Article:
River flow plea

More than 50 people attended a public forum on the health of our waterways in Swan Hill on May 1, including discussions around the Darling River, pictured. Picture supplied.

More than 50 people attended a public forum on the health of our waterways in Swan Hill on May 1, including discussions around the Darling River, pictured. Picture supplied.

A PLEA for a return to river flows to a more sustainable level and outrage at the state of the Darling River and impacts on remote communities were echoed at a health rivers forum in Swan Hill last week.

The Out Future on the River public forum, attended by more than 50 people on May 1, showed a high level of interest and concern in the way the rivers are being managed, according to organiser Nicole McKay. 

She said many called for a royal commission and signed letters to politicians requesting the same. 

"The attendees were encouraged to call Tony Burke, shadow minister for the environment, and Lisa Neville, Victoria's water minister, to ask them to return water to the rivers, as agreed upon in the Murray Darling Basin Plan, and ensure water for all communities in the future," Ms McKay said. 

Horticulturist Peta Thornton highlighted the need for return of the full amounts of water to the river, recounting her love for the rivers, lakes and red gums. 

"She explained that if the water committed to was returned to the system, we could have these precious waterways flow and fill more frequently," Ms McKay said. 

"This would enrich our community in so many ways, for recreation, tourism, thriving ecology, support of indigenous environmental and cultural heritage, and a strong future. 

Ms Thornton said a greater base-load of water in the rivers ensured better quality of water for all, reducing the chances of blue-green algae and blackwater events. 

"We're (irrigated horticulture in general) getting the benefits in terms of the funding that's being given by the federal government," she said. 

"We're getting the benefits because we can, if we so choose to sell our water to the government, (or on the temporary market), get efficiencies for our farm, get efficiencies for our irrigation district. 

"So, that funding is actually flowing into irrigation communities. We're talking about it, but we're also fighting against the plan politically, and undermining the possible outcomes that we could achieve for our nation."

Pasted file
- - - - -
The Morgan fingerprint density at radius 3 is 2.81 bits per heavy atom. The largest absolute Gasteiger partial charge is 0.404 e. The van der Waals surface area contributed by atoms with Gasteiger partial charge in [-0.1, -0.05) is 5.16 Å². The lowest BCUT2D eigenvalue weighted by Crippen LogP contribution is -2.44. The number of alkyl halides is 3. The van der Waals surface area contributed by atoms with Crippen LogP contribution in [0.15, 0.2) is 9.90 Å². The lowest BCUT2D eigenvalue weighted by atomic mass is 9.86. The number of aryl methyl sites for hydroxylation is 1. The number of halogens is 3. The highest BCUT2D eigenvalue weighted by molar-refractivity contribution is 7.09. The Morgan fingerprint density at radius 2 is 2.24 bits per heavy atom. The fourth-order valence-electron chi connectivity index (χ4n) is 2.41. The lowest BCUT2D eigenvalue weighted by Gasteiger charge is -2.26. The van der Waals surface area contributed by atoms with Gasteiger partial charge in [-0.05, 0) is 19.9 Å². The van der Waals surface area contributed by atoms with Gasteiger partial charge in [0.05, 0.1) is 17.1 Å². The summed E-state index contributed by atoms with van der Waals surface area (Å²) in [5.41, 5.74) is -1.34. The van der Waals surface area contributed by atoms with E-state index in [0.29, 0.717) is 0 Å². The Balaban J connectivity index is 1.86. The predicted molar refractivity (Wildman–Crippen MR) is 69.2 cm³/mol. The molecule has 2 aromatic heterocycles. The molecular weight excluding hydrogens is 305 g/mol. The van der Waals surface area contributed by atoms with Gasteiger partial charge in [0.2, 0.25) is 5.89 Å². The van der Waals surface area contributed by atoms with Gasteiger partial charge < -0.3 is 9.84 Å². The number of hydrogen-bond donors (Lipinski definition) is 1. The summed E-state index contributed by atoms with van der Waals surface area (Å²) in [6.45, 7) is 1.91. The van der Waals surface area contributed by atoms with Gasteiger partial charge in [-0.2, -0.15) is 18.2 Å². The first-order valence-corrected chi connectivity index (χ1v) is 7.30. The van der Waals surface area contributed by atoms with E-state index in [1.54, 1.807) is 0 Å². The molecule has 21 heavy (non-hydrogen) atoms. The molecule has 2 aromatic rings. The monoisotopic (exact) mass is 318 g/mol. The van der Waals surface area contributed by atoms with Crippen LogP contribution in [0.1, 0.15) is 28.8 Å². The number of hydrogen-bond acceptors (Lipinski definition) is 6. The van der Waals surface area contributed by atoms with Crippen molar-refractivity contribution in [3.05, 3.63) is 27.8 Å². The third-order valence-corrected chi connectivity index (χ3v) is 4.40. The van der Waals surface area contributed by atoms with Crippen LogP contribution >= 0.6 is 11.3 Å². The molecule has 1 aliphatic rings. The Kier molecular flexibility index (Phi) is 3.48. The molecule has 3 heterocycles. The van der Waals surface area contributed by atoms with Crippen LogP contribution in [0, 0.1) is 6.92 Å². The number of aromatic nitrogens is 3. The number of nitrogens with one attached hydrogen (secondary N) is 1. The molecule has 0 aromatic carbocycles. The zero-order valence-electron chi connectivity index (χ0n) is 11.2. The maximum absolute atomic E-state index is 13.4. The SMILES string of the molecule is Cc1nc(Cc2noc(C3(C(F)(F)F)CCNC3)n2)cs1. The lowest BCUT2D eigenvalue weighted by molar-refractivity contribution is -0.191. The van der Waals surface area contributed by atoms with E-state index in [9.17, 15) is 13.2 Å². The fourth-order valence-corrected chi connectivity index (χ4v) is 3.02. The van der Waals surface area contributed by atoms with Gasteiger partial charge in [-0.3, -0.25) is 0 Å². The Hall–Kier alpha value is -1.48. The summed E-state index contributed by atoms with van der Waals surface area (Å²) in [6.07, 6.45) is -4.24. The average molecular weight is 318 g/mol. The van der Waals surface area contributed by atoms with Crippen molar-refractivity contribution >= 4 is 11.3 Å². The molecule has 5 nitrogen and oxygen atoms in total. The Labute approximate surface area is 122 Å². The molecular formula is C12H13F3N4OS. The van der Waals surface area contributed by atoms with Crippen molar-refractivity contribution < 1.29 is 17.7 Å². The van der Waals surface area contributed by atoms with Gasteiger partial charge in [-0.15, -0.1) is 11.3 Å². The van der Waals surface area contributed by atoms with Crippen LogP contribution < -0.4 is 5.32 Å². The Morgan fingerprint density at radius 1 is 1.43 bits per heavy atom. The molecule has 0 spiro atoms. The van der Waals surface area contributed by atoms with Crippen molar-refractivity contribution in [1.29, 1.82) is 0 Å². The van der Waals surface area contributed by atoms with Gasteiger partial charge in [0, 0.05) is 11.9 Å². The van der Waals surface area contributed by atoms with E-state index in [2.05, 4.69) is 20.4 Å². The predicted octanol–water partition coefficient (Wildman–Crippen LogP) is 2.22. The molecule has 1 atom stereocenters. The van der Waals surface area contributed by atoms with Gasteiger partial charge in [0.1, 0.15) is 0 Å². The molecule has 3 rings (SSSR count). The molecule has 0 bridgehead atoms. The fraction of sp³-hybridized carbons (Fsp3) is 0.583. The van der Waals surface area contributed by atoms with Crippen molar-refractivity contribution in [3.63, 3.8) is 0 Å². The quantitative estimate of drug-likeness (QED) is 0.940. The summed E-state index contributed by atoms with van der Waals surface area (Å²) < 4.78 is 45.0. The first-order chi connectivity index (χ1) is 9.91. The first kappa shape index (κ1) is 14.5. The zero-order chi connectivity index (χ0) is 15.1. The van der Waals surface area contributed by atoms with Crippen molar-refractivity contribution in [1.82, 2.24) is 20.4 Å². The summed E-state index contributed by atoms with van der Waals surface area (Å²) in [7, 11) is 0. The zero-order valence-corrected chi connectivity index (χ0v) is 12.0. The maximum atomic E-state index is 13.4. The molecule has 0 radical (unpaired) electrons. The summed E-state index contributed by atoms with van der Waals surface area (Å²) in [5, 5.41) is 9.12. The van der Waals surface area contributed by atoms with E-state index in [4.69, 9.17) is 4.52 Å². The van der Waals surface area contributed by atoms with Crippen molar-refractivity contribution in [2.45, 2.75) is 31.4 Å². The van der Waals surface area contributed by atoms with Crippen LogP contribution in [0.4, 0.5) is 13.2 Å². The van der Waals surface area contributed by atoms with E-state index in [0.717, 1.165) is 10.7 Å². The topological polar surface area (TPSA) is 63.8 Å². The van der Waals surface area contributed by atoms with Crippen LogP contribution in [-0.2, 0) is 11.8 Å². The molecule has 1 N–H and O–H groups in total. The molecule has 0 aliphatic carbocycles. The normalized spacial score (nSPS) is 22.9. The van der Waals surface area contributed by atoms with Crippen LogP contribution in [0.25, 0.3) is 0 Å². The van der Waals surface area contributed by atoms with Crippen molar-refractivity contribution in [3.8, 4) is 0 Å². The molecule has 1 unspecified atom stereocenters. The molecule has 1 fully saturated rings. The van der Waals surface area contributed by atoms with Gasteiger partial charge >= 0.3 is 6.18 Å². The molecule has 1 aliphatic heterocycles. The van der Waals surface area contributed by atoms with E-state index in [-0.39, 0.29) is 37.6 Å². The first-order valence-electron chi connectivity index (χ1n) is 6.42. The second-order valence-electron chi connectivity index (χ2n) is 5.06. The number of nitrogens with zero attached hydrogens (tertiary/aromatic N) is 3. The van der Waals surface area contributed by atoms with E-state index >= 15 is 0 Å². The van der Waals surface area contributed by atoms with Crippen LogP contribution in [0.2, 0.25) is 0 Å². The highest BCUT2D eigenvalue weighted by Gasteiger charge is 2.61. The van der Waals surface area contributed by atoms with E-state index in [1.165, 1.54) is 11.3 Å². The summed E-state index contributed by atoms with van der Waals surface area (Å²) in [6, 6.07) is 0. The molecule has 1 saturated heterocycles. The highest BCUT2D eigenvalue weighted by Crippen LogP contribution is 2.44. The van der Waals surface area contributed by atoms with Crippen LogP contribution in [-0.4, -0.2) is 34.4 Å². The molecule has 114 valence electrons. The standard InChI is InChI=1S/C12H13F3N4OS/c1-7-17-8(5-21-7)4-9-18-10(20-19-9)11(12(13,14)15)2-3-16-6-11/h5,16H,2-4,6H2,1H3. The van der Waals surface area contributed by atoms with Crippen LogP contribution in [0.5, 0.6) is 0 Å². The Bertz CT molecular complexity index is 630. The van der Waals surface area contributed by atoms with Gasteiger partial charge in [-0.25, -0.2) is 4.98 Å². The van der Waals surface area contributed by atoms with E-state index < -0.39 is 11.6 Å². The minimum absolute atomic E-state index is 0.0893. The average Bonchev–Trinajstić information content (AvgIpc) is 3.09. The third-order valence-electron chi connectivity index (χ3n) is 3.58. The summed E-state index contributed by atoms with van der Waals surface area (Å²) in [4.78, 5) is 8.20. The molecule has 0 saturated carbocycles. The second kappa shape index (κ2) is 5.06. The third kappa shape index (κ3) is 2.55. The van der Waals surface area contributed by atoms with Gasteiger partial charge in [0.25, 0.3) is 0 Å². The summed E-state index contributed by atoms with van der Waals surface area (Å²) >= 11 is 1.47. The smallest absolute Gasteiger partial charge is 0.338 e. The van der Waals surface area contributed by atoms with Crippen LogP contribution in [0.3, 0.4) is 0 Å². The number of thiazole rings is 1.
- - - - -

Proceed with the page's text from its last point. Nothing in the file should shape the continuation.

Ms Thornton said she wanted her grandchildren to enjoy what made her childhood special, enjoying the flourishing river, wetlands, and a good water supply "for our farm, that my children might one day manage". 

Ms Thornton said she wasn't ready to trade water in the system for projects that had not been "rigorously tested", particularly the Menindee Lakes system and the risk to fish species posed by a plan to decommission some of the lakes. 

Sunraysia irrigator Bill McClumpha also highlighted the impact on public wilderness and waterways if the Victorian and NSW governments didn't return 450 gigalitres to the river. 

"We've got $13 billion up for a plan to deal with the situation (of over-allocated rivers brought to a head by water-trading). There's a lot of people who have got their eye on that money, in the irrigation space, and they don't want that money going to the environment," he told the forum. 

"Should this scenario come to pass, money intended for the common good, sustainable irrigation, for the community, who love boating, fishing, and camping, who enjoy the amenity of a vibrant environment, will be used for private benefit. 

"With demands on water and climate change, what we will see is lakes that are emptier and for longer, and a river that runs slower and lower, with all the risks that brings."

Traditional owner Brendan Kennedy acknowledged the importance of agriculture, but said the total amount of agreed basin plan water was needed to restore the waterways to viability and health.

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